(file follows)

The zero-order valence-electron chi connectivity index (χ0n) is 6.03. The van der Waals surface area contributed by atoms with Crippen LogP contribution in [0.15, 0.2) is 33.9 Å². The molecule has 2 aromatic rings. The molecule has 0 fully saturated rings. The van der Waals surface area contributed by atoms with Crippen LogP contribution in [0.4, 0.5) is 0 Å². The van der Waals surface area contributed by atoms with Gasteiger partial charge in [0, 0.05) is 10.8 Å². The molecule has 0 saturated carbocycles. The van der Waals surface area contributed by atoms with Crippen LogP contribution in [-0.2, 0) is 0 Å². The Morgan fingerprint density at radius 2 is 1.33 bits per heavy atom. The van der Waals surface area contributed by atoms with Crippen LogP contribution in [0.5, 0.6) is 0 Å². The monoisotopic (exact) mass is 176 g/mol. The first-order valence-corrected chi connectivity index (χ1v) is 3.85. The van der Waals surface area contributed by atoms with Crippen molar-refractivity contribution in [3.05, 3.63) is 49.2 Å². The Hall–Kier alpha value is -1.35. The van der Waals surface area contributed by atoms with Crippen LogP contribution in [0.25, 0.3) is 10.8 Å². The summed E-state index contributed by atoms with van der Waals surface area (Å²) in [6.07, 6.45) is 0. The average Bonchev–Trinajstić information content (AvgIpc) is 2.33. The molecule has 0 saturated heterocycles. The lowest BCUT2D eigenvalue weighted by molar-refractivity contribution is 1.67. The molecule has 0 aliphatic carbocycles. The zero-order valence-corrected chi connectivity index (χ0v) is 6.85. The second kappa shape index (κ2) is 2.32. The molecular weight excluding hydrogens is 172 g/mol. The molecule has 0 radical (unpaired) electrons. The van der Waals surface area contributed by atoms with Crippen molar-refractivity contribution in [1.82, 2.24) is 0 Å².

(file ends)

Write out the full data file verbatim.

The zero-order valence-electron chi connectivity index (χ0n) is 6.03. The van der Waals surface area contributed by atoms with Crippen LogP contribution in [0.15, 0.2) is 33.9 Å². The molecule has 2 aromatic rings. The molecule has 0 fully saturated rings. The van der Waals surface area contributed by atoms with Crippen LogP contribution in [0.4, 0.5) is 0 Å². The van der Waals surface area contributed by atoms with Gasteiger partial charge in [0, 0.05) is 10.8 Å². The molecule has 0 saturated carbocycles. The van der Waals surface area contributed by atoms with Crippen LogP contribution in [-0.2, 0) is 0 Å². The Morgan fingerprint density at radius 2 is 1.33 bits per heavy atom. The van der Waals surface area contributed by atoms with Crippen LogP contribution in [0.5, 0.6) is 0 Å². The monoisotopic (exact) mass is 176 g/mol. The first-order valence-corrected chi connectivity index (χ1v) is 3.85. The van der Waals surface area contributed by atoms with Crippen molar-refractivity contribution in [3.05, 3.63) is 49.2 Å². The Hall–Kier alpha value is -1.35. The van der Waals surface area contributed by atoms with Crippen LogP contribution in [0.25, 0.3) is 10.8 Å². The summed E-state index contributed by atoms with van der Waals surface area (Å²) in [6.07, 6.45) is 0. The average Bonchev–Trinajstić information content (AvgIpc) is 2.33. The molecule has 0 saturated heterocycles. The lowest BCUT2D eigenvalue weighted by molar-refractivity contribution is 1.67. The molecule has 0 aliphatic carbocycles. The zero-order valence-corrected chi connectivity index (χ0v) is 6.85. The second kappa shape index (κ2) is 2.32. The molecular weight excluding hydrogens is 172 g/mol. The molecule has 0 radical (unpaired) electrons. The van der Waals surface area contributed by atoms with Crippen molar-refractivity contribution in [1.82, 2.24) is 0 Å².